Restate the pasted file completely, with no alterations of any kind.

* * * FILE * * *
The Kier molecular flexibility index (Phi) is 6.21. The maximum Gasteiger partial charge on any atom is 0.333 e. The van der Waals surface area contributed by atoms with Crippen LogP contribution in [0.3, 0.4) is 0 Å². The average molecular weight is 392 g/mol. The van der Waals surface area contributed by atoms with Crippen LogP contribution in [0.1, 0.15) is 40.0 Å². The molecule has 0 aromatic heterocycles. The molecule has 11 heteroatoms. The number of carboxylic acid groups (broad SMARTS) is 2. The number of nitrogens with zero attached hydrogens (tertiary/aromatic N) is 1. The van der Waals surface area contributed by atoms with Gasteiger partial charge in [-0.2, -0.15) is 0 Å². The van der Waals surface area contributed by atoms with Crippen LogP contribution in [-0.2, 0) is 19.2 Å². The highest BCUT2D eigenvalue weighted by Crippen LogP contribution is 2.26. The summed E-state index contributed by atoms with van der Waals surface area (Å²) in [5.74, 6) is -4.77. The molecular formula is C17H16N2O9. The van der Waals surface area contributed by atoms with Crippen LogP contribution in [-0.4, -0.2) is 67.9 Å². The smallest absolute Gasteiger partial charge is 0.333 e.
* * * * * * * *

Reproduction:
The Kier molecular flexibility index (Phi) is 6.21. The maximum Gasteiger partial charge on any atom is 0.333 e. The van der Waals surface area contributed by atoms with Crippen LogP contribution in [0.3, 0.4) is 0 Å². The average molecular weight is 392 g/mol. The van der Waals surface area contributed by atoms with Crippen LogP contribution in [0.1, 0.15) is 40.0 Å². The molecule has 0 aromatic heterocycles. The molecule has 11 heteroatoms. The number of carboxylic acid groups (broad SMARTS) is 2. The number of nitrogens with zero attached hydrogens (tertiary/aromatic N) is 1. The van der Waals surface area contributed by atoms with Gasteiger partial charge in [-0.2, -0.15) is 0 Å². The van der Waals surface area contributed by atoms with Crippen LogP contribution in [-0.2, 0) is 19.2 Å². The highest BCUT2D eigenvalue weighted by Crippen LogP contribution is 2.26. The summed E-state index contributed by atoms with van der Waals surface area (Å²) in [5.74, 6) is -4.77. The molecular formula is C17H16N2O9. The van der Waals surface area contributed by atoms with Crippen LogP contribution in [-0.4, -0.2) is 67.9 Å². The smallest absolute Gasteiger partial charge is 0.333 e.